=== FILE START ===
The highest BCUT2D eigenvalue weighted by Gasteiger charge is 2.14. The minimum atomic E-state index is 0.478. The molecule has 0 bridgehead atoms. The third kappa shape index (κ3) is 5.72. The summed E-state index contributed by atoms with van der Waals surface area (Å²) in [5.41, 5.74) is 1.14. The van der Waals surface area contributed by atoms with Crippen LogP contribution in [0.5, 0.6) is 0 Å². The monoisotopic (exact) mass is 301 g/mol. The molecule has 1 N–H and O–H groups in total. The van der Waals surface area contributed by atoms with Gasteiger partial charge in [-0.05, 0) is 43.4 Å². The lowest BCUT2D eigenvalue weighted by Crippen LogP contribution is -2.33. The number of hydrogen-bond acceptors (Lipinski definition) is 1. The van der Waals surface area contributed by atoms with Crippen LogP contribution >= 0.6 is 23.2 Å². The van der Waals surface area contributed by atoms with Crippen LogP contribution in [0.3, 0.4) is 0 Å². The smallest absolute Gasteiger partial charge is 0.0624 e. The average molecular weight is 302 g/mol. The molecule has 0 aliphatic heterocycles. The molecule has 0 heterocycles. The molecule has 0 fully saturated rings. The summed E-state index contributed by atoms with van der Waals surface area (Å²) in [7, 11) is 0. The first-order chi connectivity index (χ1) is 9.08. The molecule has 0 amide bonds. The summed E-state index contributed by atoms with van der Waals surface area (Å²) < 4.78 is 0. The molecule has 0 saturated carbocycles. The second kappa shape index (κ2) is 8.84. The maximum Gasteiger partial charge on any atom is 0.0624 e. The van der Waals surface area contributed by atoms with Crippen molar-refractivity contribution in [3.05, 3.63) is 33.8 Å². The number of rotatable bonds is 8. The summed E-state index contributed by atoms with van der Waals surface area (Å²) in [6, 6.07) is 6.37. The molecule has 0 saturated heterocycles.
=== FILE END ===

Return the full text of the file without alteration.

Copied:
The highest BCUT2D eigenvalue weighted by Gasteiger charge is 2.14. The minimum atomic E-state index is 0.478. The molecule has 0 bridgehead atoms. The third kappa shape index (κ3) is 5.72. The summed E-state index contributed by atoms with van der Waals surface area (Å²) in [5.41, 5.74) is 1.14. The van der Waals surface area contributed by atoms with Crippen LogP contribution in [0.5, 0.6) is 0 Å². The monoisotopic (exact) mass is 301 g/mol. The molecule has 1 N–H and O–H groups in total. The van der Waals surface area contributed by atoms with Gasteiger partial charge in [-0.05, 0) is 43.4 Å². The lowest BCUT2D eigenvalue weighted by Crippen LogP contribution is -2.33. The number of hydrogen-bond acceptors (Lipinski definition) is 1. The van der Waals surface area contributed by atoms with Crippen LogP contribution >= 0.6 is 23.2 Å². The van der Waals surface area contributed by atoms with Crippen LogP contribution in [0.3, 0.4) is 0 Å². The smallest absolute Gasteiger partial charge is 0.0624 e. The average molecular weight is 302 g/mol. The molecule has 0 aliphatic heterocycles. The molecule has 0 heterocycles. The molecule has 0 fully saturated rings. The summed E-state index contributed by atoms with van der Waals surface area (Å²) in [7, 11) is 0. The first-order chi connectivity index (χ1) is 9.08. The molecule has 0 amide bonds. The summed E-state index contributed by atoms with van der Waals surface area (Å²) < 4.78 is 0. The molecule has 0 saturated carbocycles. The second kappa shape index (κ2) is 8.84. The maximum Gasteiger partial charge on any atom is 0.0624 e. The van der Waals surface area contributed by atoms with Crippen molar-refractivity contribution in [3.05, 3.63) is 33.8 Å². The number of rotatable bonds is 8. The summed E-state index contributed by atoms with van der Waals surface area (Å²) in [6, 6.07) is 6.37. The molecule has 0 saturated heterocycles.